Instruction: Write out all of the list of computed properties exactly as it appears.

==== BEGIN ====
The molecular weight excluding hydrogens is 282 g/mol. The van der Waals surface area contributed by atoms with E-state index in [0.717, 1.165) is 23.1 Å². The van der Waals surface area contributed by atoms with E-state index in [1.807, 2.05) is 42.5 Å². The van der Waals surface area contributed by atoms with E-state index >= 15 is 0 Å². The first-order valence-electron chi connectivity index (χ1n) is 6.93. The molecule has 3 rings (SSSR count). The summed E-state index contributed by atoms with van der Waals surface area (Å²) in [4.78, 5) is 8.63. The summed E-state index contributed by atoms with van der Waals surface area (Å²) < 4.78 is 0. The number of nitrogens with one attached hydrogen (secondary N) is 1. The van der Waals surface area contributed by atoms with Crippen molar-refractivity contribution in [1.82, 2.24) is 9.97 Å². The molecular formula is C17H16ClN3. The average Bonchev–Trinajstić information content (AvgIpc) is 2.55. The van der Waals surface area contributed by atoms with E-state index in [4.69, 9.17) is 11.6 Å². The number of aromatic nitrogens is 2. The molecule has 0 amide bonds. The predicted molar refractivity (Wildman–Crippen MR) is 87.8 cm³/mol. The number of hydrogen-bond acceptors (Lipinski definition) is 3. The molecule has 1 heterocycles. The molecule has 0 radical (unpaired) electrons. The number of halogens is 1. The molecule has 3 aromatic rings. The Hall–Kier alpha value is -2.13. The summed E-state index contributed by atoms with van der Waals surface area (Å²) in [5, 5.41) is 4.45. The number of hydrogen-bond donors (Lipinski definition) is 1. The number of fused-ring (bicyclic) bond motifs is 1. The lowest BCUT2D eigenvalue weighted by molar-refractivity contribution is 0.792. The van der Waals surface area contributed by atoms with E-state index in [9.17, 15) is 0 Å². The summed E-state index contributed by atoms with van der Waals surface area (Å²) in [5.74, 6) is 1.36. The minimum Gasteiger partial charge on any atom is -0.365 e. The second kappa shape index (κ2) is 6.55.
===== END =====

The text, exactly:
The molecular weight excluding hydrogens is 282 g/mol. The van der Waals surface area contributed by atoms with E-state index in [0.717, 1.165) is 23.1 Å². The van der Waals surface area contributed by atoms with E-state index in [1.807, 2.05) is 42.5 Å². The van der Waals surface area contributed by atoms with E-state index >= 15 is 0 Å². The first-order valence-electron chi connectivity index (χ1n) is 6.93. The molecule has 3 rings (SSSR count). The summed E-state index contributed by atoms with van der Waals surface area (Å²) in [4.78, 5) is 8.63. The summed E-state index contributed by atoms with van der Waals surface area (Å²) < 4.78 is 0. The number of nitrogens with one attached hydrogen (secondary N) is 1. The van der Waals surface area contributed by atoms with Crippen molar-refractivity contribution in [1.82, 2.24) is 9.97 Å². The molecular formula is C17H16ClN3. The average Bonchev–Trinajstić information content (AvgIpc) is 2.55. The van der Waals surface area contributed by atoms with E-state index in [4.69, 9.17) is 11.6 Å². The number of aromatic nitrogens is 2. The molecule has 0 amide bonds. The predicted molar refractivity (Wildman–Crippen MR) is 87.8 cm³/mol. The number of hydrogen-bond acceptors (Lipinski definition) is 3. The molecule has 1 heterocycles. The molecule has 0 radical (unpaired) electrons. The number of halogens is 1. The molecule has 3 aromatic rings. The Hall–Kier alpha value is -2.13. The summed E-state index contributed by atoms with van der Waals surface area (Å²) in [5, 5.41) is 4.45. The number of hydrogen-bond donors (Lipinski definition) is 1. The number of fused-ring (bicyclic) bond motifs is 1. The lowest BCUT2D eigenvalue weighted by molar-refractivity contribution is 0.792. The van der Waals surface area contributed by atoms with E-state index in [9.17, 15) is 0 Å². The summed E-state index contributed by atoms with van der Waals surface area (Å²) in [5.74, 6) is 1.36. The minimum Gasteiger partial charge on any atom is -0.365 e. The second kappa shape index (κ2) is 6.55.